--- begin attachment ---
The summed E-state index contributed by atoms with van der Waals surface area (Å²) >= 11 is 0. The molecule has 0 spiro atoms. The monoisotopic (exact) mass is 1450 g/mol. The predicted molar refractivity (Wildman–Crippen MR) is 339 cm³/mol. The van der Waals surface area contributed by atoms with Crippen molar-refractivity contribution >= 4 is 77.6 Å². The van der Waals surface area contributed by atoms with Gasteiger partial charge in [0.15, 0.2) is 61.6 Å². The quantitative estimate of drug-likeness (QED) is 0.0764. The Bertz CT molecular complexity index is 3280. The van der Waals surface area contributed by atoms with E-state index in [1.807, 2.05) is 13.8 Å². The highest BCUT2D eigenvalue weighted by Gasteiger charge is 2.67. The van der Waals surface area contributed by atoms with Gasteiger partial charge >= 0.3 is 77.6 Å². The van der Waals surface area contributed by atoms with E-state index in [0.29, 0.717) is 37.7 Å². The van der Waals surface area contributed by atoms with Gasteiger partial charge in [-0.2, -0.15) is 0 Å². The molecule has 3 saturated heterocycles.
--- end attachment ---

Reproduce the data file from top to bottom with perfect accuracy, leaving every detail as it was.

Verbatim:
The summed E-state index contributed by atoms with van der Waals surface area (Å²) >= 11 is 0. The molecule has 0 spiro atoms. The monoisotopic (exact) mass is 1450 g/mol. The predicted molar refractivity (Wildman–Crippen MR) is 339 cm³/mol. The van der Waals surface area contributed by atoms with Crippen molar-refractivity contribution >= 4 is 77.6 Å². The van der Waals surface area contributed by atoms with Gasteiger partial charge in [0.15, 0.2) is 61.6 Å². The quantitative estimate of drug-likeness (QED) is 0.0764. The Bertz CT molecular complexity index is 3280. The van der Waals surface area contributed by atoms with E-state index in [1.807, 2.05) is 13.8 Å². The highest BCUT2D eigenvalue weighted by Gasteiger charge is 2.67. The van der Waals surface area contributed by atoms with Gasteiger partial charge >= 0.3 is 77.6 Å². The van der Waals surface area contributed by atoms with E-state index in [0.29, 0.717) is 37.7 Å². The van der Waals surface area contributed by atoms with Gasteiger partial charge in [-0.2, -0.15) is 0 Å². The molecule has 3 saturated heterocycles.